Expanded SNAP Eligibility, Student Meal Cards Make Biden Budget

  • Biden wants pandemic-era school lunch program to be permanent
  • Asks for more for broadband, climate-agriculture initiatives

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A pandemic-era school lunch program would become permanent and food assistance would be expanded to individuals with prior drug convictions under the White House’s fiscal 2022 budget request.

President Joe Biden’s full budget proposal for the U.S. Department of Agriculture showcases several of his administration’s top priorities, including tackling the coronavirus pandemic and climate change.

The president also called on lawmakers to expand broadband access, push farmers to use cleaner energy, invest in research for farming technology, and ensure more equitable farm programs.

“The President’s budget gives USDA a new set of tools to address the urgent challenges of our time—racial injustice, a changing climate, and hunger,” Secretary of Agriculture Tom Vilsack said in a statement, calling them “historic investments.”

Photographer: Andrew Harrer/Bloomberg
Tom Vilsack during a Senate Finance Committee hearing on July 30, 2019.

The administration proposed a nearly 17% increase in base discretionary funds to the USDA, to $27.9 billion, compared to the enacted amount in fiscal 2021.

The budget proposal, submitted later than normal this year, now kicks off spending debates in Congress to fund the government before Oct. 1.

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Expanded Nutrition Aid

Biden’s budget would expand eligibility to the Supplemental Nutrition Assistance Program after the Trump administration had proposed tightening requirements last year.

The proposal would remove the ban on SNAP benefits for individuals with prior drug convictions, in an effort to help ease their adjustment back into civilian life.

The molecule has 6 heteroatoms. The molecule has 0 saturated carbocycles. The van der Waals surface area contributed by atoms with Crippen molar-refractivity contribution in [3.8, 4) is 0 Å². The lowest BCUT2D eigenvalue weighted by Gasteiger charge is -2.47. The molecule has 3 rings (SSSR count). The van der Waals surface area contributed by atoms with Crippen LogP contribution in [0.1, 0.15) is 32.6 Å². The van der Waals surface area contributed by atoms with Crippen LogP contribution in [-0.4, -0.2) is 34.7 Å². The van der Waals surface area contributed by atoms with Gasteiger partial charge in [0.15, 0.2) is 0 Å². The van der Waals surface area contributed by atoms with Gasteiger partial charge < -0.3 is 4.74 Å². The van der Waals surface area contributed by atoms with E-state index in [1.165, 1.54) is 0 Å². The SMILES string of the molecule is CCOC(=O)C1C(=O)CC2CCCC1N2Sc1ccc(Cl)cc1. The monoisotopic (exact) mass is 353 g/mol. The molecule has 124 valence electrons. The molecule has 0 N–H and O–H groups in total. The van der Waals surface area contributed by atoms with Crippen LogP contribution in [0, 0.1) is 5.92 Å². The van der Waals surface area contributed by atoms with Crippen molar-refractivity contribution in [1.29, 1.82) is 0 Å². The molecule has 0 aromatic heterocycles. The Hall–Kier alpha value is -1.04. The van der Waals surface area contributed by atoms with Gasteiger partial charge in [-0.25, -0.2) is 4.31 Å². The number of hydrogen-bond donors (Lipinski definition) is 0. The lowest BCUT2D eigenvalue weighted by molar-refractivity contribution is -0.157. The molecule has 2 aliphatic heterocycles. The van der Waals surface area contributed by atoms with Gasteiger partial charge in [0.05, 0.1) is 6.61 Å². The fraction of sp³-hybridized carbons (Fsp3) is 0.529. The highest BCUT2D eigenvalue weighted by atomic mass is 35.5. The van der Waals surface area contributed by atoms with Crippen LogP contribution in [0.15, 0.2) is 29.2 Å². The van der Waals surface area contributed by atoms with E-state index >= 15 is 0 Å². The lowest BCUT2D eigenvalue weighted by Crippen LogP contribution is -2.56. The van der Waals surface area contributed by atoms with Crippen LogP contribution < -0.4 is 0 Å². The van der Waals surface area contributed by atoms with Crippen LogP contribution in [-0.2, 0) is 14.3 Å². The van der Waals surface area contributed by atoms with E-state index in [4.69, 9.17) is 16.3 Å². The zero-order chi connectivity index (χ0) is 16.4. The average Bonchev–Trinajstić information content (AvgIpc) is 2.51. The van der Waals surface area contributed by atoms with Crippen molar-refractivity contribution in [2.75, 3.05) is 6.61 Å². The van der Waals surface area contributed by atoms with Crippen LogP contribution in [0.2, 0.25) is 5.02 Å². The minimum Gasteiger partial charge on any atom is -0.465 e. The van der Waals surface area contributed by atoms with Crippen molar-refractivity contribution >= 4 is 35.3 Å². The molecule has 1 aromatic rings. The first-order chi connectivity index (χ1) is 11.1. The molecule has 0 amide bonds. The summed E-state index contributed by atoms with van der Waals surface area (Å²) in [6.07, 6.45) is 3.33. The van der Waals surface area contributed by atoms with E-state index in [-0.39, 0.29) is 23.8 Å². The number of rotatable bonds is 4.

The USDA budget proposal would also make permanent a pandemic-era school lunch program, in an effort to curb child hunger. The program would provide students who qualify for free or reduced lunch with electronic benefit transfer cards during summer break.

Democratic Sen. Patty Murray, chair of the Senate Committee on Health, Education, Labor, and Pensions, and Reps. Mike Levin (D-Calif.) and Jahana Hayes (D-Conn.) have already introduced legislation (S. 1831) with a similar goal that aims to mitigate childhood hunger.

The request sets aside $6.7 billion in funds to the Special Supplemental Nutrition Program for Women, Infants, and Children, or WIC.

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Carbon Capture, Broadband

Biden’s budget would also increase funding by nearly $1.5 billion for clean energy and climate-smart agriculture initiatives, and includes a mandatory-funded program for carbon capture to address climate change.

However, Republicans have expressed concern over a potential “carbon bank” that would pay farmers to store carbon using funds from the government-owned Commodity Credit Corporation, or CCC.

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“One of the issues that’s come up is whether or not the USDA could implement a carbon bank using the CCC funds without congressional approval,” Sen. John Hoeven (R-N.D.) said during a hearing Thursday in the Senate Committee on Agriculture, Nutrition, and Forestry.

The proposal would also set aside $700 million to help connect rural residents and tribal communities to high-speed internet, part of Biden’s larger infrastructure and economic plan.

To contact the reporter on this story: Nicole Sadek in Washington at nsadek@bloombergindustry.com

To contact the editors responsible for this story: Michaela Ross at mross@bgov.com; Anna Yukhananov at ayukhananov@bloombergindustry.com

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